A major line of clothing sold by N. C. Folger's Clothing Store was "plantation goods." One type of "plantation goods" was something described as "Negro Traders' Clothing"--what slaves were dressed in for market day.
An article about Folger and Clark's enterprise in Hudson, which appeared in the Daily Star, reveals that "Negro Traders' Clothing" was exactly what was being manufactured here in 1857, at the corner of Warren and Fourth streets, in the building that is now Face Stockholm: "Among other things we noticed several hundred suits of coarse blue satinett, designed for slaves, as market day attire. The vests are of a uniform style, colored and figured up to the highest standard of negro taste."
We also reported that in September 1861, five months after the Civil War began, a federal marshal shut down the operation here in Hudson and seized "merchandise, money, and other property." According to the item that appeared in the New-York Daily Tribune, there was evidence that the manufactory had been "for some time furnishing clothing, hardware and other contraband articles to the rebels."
In reporting the incident a week or so later, the Red Hook Weekly Journal speculated that the manufactory would soon be reopened because "we hear it asserted that Mr. Folger has no interest whatever in the establishment." On January 1, 1962, James Clark issued this notice, which appeared for several consecutive days in the Daily Star.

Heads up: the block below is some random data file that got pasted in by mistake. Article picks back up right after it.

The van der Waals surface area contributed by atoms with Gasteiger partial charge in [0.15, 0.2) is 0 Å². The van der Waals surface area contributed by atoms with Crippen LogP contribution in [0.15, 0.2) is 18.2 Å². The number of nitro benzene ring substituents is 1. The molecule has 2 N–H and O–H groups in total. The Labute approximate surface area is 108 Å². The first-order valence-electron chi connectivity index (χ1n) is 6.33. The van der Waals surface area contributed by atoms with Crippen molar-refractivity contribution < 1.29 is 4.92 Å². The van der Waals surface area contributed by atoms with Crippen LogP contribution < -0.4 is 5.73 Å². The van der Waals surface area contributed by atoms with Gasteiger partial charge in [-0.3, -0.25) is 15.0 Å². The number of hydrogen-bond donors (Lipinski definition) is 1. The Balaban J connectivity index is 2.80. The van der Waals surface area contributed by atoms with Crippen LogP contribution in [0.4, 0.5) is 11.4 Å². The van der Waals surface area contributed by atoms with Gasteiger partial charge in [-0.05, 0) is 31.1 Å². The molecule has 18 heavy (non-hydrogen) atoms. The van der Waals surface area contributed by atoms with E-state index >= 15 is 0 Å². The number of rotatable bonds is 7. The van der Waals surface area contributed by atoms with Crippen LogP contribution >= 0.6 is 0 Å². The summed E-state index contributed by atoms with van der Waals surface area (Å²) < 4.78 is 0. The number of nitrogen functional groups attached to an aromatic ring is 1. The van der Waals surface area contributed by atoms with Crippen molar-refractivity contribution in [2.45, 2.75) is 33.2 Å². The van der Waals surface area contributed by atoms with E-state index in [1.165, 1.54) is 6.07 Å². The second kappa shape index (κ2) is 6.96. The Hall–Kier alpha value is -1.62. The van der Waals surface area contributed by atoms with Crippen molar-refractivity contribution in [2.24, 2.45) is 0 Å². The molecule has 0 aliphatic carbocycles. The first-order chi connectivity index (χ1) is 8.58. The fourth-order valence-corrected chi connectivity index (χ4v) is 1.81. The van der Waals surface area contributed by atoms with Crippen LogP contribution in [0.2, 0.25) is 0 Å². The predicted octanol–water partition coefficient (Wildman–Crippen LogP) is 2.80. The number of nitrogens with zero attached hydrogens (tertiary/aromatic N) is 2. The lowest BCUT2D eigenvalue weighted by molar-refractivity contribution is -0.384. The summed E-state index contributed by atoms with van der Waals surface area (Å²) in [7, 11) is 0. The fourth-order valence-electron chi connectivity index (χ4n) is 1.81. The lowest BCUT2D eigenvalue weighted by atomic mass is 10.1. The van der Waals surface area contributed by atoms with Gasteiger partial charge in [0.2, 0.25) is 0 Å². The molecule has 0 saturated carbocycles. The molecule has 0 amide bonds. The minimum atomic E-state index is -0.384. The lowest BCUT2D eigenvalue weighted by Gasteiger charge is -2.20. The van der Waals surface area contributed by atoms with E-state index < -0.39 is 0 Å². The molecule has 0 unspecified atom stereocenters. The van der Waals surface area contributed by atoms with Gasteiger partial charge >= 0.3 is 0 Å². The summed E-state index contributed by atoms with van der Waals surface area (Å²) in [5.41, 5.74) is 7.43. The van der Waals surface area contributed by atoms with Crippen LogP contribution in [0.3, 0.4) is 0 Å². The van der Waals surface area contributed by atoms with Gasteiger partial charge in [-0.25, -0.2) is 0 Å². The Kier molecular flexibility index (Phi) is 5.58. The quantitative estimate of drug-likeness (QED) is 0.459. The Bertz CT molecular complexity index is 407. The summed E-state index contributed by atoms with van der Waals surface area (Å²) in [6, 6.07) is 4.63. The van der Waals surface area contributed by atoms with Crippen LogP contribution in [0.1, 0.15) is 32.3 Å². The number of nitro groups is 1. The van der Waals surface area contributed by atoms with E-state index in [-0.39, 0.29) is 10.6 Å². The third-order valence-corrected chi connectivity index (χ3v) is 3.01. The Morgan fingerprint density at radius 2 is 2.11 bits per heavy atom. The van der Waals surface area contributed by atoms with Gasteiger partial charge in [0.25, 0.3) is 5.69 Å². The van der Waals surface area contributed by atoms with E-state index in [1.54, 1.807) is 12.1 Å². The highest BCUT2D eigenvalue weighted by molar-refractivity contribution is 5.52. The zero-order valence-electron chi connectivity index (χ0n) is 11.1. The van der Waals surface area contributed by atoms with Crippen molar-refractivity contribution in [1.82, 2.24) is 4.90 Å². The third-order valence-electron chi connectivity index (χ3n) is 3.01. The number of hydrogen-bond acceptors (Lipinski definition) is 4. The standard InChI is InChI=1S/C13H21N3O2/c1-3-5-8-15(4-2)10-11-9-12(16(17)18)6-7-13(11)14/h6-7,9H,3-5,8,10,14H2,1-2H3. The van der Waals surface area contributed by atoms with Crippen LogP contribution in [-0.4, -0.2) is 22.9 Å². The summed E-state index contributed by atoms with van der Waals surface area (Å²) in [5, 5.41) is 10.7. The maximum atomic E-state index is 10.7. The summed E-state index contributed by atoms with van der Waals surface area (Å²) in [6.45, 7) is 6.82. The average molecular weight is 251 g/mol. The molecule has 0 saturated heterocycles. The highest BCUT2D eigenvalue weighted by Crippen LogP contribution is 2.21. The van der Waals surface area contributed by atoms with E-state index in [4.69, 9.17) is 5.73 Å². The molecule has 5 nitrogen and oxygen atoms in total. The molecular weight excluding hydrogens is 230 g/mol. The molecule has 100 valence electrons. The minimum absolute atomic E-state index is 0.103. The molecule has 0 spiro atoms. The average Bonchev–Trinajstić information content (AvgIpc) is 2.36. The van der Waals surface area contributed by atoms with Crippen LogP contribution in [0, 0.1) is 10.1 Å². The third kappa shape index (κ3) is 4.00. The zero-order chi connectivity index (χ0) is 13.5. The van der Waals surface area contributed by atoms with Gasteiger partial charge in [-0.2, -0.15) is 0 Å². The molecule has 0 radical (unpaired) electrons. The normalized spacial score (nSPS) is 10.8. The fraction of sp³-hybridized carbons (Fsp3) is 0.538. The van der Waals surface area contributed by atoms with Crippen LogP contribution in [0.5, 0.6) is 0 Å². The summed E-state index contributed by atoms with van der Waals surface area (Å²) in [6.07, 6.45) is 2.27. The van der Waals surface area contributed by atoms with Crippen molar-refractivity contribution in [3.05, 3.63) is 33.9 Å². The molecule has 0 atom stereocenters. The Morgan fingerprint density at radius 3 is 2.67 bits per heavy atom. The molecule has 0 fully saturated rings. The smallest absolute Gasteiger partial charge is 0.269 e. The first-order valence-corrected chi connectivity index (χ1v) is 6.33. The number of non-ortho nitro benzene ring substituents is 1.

All of this has been shared before, but it is repeated now to provide background for the latest discovery. On the suggestion of a Gossips reader, I contacted Joseph Gatti, historian for the Town of Livingston, who told me an amazing story and gave me permission to share it.
Once upon a time, there was a building at the corner of Warren and Fifth streets, where the vacant lot is now. The building, remembered as Charlie's Corner, was destroyed by fire. When the ruins of this building were being taken down and the lot cleared, which Gatti remembers as happening in 1977, he was part of the crew doing the cleanup. When they were working in the cellar, they discovered a door that opened into a room under street. In that room was a chair, and on the chair were gray uniforms--Confederate Army uniforms.
Gatti has no idea what happened to the uniforms after he and his coworkers came upon them. Another mystery is why, if they were made in Clark and Folger's manufactory at Warren and Fourth street, they ended up being stashed in an underground hidey-hole a block away at Warren and Fifth.
COPYRIGHT 2016 CAROLE OSTERINK
Speaking of "hidey-hole" I checked out the corner building before FACE purchased it. On the top floor was a rather insignificant door that opened up to a narrow maize of staircases that ran between the adjoining townhouse. Allegedly back in prohibition days that was the escape route from the ballroom to S. 4th street.ReplyDelete
This is very timely for me! Thank you. I am working on gathering any information I can on abolitionists in the area. Interesting to see the 'opposite' also going on.ReplyDelete